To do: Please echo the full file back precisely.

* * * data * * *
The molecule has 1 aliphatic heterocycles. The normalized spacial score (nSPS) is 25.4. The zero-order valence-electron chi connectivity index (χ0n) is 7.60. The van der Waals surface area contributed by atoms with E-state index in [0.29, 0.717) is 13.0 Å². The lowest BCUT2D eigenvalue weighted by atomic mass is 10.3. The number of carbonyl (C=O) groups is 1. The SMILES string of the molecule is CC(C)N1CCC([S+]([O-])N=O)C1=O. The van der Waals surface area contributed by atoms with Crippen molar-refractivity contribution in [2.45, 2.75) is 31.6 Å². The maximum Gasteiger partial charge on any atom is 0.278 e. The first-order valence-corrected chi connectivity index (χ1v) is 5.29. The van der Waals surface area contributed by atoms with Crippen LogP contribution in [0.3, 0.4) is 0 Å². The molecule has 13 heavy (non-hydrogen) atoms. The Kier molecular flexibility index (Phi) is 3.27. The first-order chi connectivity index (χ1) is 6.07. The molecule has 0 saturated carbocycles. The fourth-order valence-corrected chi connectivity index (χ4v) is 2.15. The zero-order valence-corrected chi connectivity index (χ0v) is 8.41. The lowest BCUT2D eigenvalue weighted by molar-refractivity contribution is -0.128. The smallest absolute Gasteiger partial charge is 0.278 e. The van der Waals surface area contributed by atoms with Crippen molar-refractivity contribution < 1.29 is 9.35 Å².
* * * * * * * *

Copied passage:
The molecule has 1 aliphatic heterocycles. The normalized spacial score (nSPS) is 25.4. The zero-order valence-electron chi connectivity index (χ0n) is 7.60. The van der Waals surface area contributed by atoms with E-state index in [0.29, 0.717) is 13.0 Å². The lowest BCUT2D eigenvalue weighted by atomic mass is 10.3. The number of carbonyl (C=O) groups is 1. The SMILES string of the molecule is CC(C)N1CCC([S+]([O-])N=O)C1=O. The van der Waals surface area contributed by atoms with Crippen molar-refractivity contribution in [2.45, 2.75) is 31.6 Å². The maximum Gasteiger partial charge on any atom is 0.278 e. The first-order valence-corrected chi connectivity index (χ1v) is 5.29. The van der Waals surface area contributed by atoms with Crippen LogP contribution in [0.3, 0.4) is 0 Å². The molecule has 13 heavy (non-hydrogen) atoms. The Kier molecular flexibility index (Phi) is 3.27. The first-order chi connectivity index (χ1) is 6.07. The molecule has 0 saturated carbocycles. The fourth-order valence-corrected chi connectivity index (χ4v) is 2.15. The zero-order valence-corrected chi connectivity index (χ0v) is 8.41. The lowest BCUT2D eigenvalue weighted by molar-refractivity contribution is -0.128. The smallest absolute Gasteiger partial charge is 0.278 e. The van der Waals surface area contributed by atoms with Crippen molar-refractivity contribution < 1.29 is 9.35 Å².